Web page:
What the "false advertising" Spanx?!
By Danielle Hrachovec
Ever heard of Spanx? If you haven’t, you must live underneath a rock in a Hollywood-less Utopia where women have no pressure to suck in their “weak areas.” Celebrities from Tina Fey to Adele have admitted to wearing as many as 5 pairs of these glorified girdles to look red carpet ready. Alas, it seems to little surprise that Sara Blakely, the entrepreneur who launched the product, would now be a billionaire, getting paid for other women’s--and now men’s, insecurities (may I present manx?). However, when E! did a report on this woman’s current status as the youngest female multimillionaire, the male reporter did let out a few complaints about how unfair the use of shapewear is because it makes women “look so good,” when they assumedly have normal bodies with imperfections… because perfection is a lie.
A few days before that, I watched a video on Women’s Health about “false advertising,” like push-up bras, compression death shorts/girdles in disguise, and padded panties. Apparently, it’s not right that women pretend that their bodies are these awesome proportions that gift about 8% of the population naturally. The other 92% of the population should show their “dumpy” imperfect bodies so that men can make informed decisions before they make them their booty call. Men are in revolt!
This uproar over “false advertising” is a load of hot, steamy, valueless crap. However, just like how crap can be turned into manure to make things grow, these claims over alleged misrepresentation can be used to foster and sprout better understanding of the enormous amount of pressure our society places on women to have unrealistic body measurements.
As long as women and men have accepted their sexuality, women have been told that their bodies must look a certain way. Social customs in the Victorian-era Western world accommodated women that were greatly restricted by their suffocating whalebone corsets. Women danced less, did not run, and they were always fainting. As women entered the workplace beginning in WWI, we saw less of that restriction, although it was still pretty ubiquitous through the form of half corsets and girdles until the 1970s, when an era of feminism began to reign. Not until the invention and distribution of Spanx in the late 90s/early millennium did “shapewear” begin to launch in popularity again (yes, it existed before, but there wasn’t necessarily the vast diversity in choices and massive publicity).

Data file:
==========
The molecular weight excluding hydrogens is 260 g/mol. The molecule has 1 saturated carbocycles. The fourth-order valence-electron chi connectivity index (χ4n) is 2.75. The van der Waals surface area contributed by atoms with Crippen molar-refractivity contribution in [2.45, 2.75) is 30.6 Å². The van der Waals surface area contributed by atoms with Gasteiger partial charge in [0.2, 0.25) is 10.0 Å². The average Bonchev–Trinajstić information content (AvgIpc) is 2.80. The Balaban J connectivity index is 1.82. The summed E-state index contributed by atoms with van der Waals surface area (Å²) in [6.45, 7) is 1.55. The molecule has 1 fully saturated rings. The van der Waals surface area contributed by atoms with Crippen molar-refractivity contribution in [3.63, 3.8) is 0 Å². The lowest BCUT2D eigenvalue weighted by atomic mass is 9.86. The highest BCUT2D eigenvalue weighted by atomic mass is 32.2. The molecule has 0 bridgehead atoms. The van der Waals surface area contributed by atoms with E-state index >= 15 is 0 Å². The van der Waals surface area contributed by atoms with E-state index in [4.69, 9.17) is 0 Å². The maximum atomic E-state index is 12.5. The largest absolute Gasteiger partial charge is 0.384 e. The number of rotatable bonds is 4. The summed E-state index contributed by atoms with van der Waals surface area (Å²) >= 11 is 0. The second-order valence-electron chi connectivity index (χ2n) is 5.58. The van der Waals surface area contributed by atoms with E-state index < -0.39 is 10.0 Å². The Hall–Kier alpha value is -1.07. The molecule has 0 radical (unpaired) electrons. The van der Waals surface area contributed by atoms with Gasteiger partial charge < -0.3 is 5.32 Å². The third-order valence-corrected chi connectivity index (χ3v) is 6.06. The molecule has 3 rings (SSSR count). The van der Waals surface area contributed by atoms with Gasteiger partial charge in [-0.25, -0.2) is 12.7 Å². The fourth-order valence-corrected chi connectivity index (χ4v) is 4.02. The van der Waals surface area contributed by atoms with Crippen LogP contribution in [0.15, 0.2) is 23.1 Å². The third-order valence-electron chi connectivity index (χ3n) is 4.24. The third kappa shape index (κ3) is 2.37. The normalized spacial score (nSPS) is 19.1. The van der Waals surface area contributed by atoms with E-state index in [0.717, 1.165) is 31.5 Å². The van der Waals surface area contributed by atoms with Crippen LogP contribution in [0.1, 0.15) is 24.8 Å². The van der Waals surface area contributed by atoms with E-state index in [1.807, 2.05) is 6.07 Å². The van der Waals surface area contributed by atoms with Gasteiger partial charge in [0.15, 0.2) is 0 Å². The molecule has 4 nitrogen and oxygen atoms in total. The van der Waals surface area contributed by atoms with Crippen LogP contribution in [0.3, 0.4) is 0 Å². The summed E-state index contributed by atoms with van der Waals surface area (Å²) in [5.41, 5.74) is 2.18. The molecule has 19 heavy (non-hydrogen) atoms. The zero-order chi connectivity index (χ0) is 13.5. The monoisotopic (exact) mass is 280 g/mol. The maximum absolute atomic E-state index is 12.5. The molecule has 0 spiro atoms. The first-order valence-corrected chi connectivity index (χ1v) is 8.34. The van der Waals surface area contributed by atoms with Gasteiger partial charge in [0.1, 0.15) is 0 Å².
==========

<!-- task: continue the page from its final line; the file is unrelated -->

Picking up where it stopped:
Why have women always tried to force their bodies into little human-sized sausage casings or sheddable exoskeletons? Surely the explanation is simple. Women desire to transform their bodies into the shapes that media and society tell them they need. Whether this is the non-existent waist praised by Victorian papers or the new “big butts” made popular by Sir Mix-a-lot and other rappers. Women have ALWAYS been told how they need to look. And now, perfectly airbrushed women remind us that the worst thing that could possibly happen to us is showing a muffin top or panty line underneath our dresses, ergo, the necessity of Spanx and other varied shapewear.
So men (and other women) please, get off of this whole “stop pretending your body’s shaped a way it really isn’t” kick. It’s annoying because IT IS ALL MEDIA’S FAULT! If, as a whole, society wants women to stop going by the means to look a certain way, it should stop telling them they should look like that. Because imagine this, hearing Nelly say that he wants a girl “36-25-34,” may make girls try to attain those measurements.
So, I’m posing an ultimatum. We could continue funding Sara Blakely’s fat wallet with our own sheer desperation to look “hot” or we can learn enough media literacy to understand why we shouldn’t have to fit a certain profile.
The world has a beautiful variety of people and women should not feel like they have to be shaped a particular way. Regardless, there is something beautiful about how they are proportioned. Not to make an overly corny analogy, but women are like snowflakes, no two are remotely the same. However, I understand why women feel they need to have less fat on their tummy, hips, chest, or that awkward back thing that the Genie Bra is supposed to fix. Because in a world where we are bombarded with false images (hear that FALSE images, like, NOT EVEN REAL), the slightest imperfection seems gargantuan.
This so called “false advertising” is going to exist as long as there are disgusting expectations of women. So, society will either have to step up to the fact that they can’t force human bodies to do something that their metabolism and heritage will not allow them to do, or it will have to continue being full of filthy hypocrites who are demanding bodies look ways they will NEVER look. Also, in demanding that, society and media are continuing to create unhealthy body image ideals in both men and women, and increase depression rates and decrease self-esteem. Wouldn’t it be nice if the former would prevail?